The Ultimate Guide to the Best Sleep Ever

Published on 27 April 2019 at 13:33

Everyone does it, but it's clear that not everyone gets enough of it. And when you deprive yourself of this necessity, basically every part of your life gets worse.  That's right, we're talking about sleep.

When it comes to sleep, quality and quantity both matter.

Sleep plays a pivotal role in your mental and physical health. Every night, it basically hits a reset button that re-energizes the cells throughout your body and helps clear waste from the brain. It also supports learning and memory by helping your brain organize your thoughts and experiences from each day. Prioritizing time for sleep in turn increase your productivity and help you make better choices with it comes to food and exercise.

It's clear that when you get consistent, adequate rest, your mind and body are able to recover properly from the day's activities. You're also setting yourself up to feel and perform your best the next day. On the flip side,  drag deprivation  throws off your  circadian rhythm  (or body clock) and can put you at risk for a number of health issues, including but not limited to:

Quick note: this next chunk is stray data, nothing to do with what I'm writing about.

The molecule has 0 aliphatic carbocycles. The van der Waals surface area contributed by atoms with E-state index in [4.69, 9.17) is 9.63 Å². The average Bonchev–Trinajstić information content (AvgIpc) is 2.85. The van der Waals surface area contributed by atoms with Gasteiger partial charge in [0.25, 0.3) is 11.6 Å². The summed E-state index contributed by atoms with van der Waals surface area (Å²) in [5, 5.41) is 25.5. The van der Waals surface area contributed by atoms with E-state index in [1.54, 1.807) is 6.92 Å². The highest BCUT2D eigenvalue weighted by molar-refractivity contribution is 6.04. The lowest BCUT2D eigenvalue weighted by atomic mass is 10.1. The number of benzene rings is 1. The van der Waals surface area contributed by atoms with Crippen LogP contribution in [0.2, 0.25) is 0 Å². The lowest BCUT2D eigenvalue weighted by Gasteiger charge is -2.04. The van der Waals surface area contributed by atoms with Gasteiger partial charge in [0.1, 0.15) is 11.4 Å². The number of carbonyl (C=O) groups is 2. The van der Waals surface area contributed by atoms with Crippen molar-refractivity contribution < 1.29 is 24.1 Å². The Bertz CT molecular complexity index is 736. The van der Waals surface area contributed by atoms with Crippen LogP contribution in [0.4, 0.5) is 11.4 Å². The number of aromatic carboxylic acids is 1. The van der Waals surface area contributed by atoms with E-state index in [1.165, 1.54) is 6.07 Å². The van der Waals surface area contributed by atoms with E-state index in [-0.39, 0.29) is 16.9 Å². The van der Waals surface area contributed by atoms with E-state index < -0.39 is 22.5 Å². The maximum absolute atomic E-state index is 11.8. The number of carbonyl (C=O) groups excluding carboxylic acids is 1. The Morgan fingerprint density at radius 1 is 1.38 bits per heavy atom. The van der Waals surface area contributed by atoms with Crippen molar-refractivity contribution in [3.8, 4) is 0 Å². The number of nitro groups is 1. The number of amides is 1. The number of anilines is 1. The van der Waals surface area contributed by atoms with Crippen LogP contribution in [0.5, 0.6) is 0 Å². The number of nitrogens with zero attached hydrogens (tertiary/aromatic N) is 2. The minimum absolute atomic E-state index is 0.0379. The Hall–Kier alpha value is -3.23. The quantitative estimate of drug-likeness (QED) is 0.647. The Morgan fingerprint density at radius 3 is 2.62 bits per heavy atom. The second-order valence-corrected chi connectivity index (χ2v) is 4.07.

As it turns out, staying awake all night can also increase a person's sensitivity to pain the next morning by as much as 30% !  

 

So, how do you get the best sleep ever?

It's not so black and white. In fact,  understanding your chronotype  is a great place to start because every individual is different and your DNA can directly influence when you feel most energetic during the day.  What's your chronotype?  Take the quiz to find out. 

It is also extremely important to take a close  and honest  look at your daily habits to pinpoint what activities may prevent you from getting the best sleep possible.

 

Simple lifestyle hacks that will help keep your sleep / wake cycle on track

 

  1. Keep a consistent schedule. The human body was designed to function in correlation with the rise and fall of the sun. In other words, we wake up and start our day as the sun rises; we work and exercise during the day; and we typically wind down to go once it gets dark outside. The National Sleep Foundation's sleep guidelines outline the recommended amount or sleep for various age groups. As a rule of thumb, an average of eight hours or sleep per night is recommended for people ages 14 and up.

 

With that being said, it's still important to take chronotype into consideration when you're thinking about how much sleep you need each night. And consistency is key!

In order to maintain a regular sleep / wake schedule:

  • Aim to go to bed at the same time every night and get at least eight hours of sleep
  • Avoid sleeping in, including on weekends, because changing your sleep / wake schedule could abruptly result in jet-lag-like symptoms (eg daytime fatigue, moodiness, lack of focus, and / or an upset stomach)
  • Limit daytime naps to 15-20 minutes if you absolutely need them; otherwise, try to avoid napping as much as possible